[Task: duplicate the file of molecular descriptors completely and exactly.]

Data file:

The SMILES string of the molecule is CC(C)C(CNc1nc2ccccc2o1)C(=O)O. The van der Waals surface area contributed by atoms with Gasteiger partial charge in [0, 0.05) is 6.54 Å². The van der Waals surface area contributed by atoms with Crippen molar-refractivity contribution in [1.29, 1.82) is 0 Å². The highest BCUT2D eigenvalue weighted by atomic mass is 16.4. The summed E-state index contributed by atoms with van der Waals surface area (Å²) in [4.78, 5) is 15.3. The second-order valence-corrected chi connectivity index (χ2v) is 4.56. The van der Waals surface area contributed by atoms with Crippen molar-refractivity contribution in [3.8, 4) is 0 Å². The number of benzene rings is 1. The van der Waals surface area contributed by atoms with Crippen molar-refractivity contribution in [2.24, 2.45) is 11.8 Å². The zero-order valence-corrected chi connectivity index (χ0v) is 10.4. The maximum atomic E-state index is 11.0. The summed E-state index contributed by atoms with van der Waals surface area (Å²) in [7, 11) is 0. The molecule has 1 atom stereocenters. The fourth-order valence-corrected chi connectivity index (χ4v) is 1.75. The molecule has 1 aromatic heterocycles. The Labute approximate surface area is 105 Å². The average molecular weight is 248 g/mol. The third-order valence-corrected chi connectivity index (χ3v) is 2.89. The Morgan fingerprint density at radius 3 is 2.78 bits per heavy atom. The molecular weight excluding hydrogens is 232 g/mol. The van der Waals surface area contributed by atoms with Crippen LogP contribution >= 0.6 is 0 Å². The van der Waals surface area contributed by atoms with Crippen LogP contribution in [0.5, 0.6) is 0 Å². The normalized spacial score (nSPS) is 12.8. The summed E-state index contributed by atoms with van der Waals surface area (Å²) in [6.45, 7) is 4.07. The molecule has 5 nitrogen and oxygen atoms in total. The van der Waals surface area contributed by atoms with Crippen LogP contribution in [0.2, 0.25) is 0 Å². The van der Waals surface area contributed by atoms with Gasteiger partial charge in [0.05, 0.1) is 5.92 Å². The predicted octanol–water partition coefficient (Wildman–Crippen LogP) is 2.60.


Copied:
The SMILES string of the molecule is CC(C)C(CNc1nc2ccccc2o1)C(=O)O. The van der Waals surface area contributed by atoms with Gasteiger partial charge in [0, 0.05) is 6.54 Å². The van der Waals surface area contributed by atoms with Crippen molar-refractivity contribution in [1.29, 1.82) is 0 Å². The highest BCUT2D eigenvalue weighted by atomic mass is 16.4. The summed E-state index contributed by atoms with van der Waals surface area (Å²) in [4.78, 5) is 15.3. The second-order valence-corrected chi connectivity index (χ2v) is 4.56. The van der Waals surface area contributed by atoms with Crippen molar-refractivity contribution in [3.8, 4) is 0 Å². The number of benzene rings is 1. The van der Waals surface area contributed by atoms with Crippen molar-refractivity contribution in [2.24, 2.45) is 11.8 Å². The zero-order valence-corrected chi connectivity index (χ0v) is 10.4. The maximum atomic E-state index is 11.0. The summed E-state index contributed by atoms with van der Waals surface area (Å²) in [7, 11) is 0. The molecule has 1 atom stereocenters. The fourth-order valence-corrected chi connectivity index (χ4v) is 1.75. The molecule has 1 aromatic heterocycles. The Labute approximate surface area is 105 Å². The average molecular weight is 248 g/mol. The third-order valence-corrected chi connectivity index (χ3v) is 2.89. The Morgan fingerprint density at radius 3 is 2.78 bits per heavy atom. The molecular weight excluding hydrogens is 232 g/mol. The van der Waals surface area contributed by atoms with Crippen LogP contribution >= 0.6 is 0 Å². The van der Waals surface area contributed by atoms with Crippen LogP contribution in [0.5, 0.6) is 0 Å². The normalized spacial score (nSPS) is 12.8. The summed E-state index contributed by atoms with van der Waals surface area (Å²) in [6.45, 7) is 4.07. The molecule has 5 nitrogen and oxygen atoms in total. The van der Waals surface area contributed by atoms with Crippen LogP contribution in [0.2, 0.25) is 0 Å². The van der Waals surface area contributed by atoms with Gasteiger partial charge in [0.05, 0.1) is 5.92 Å². The predicted octanol–water partition coefficient (Wildman–Crippen LogP) is 2.60.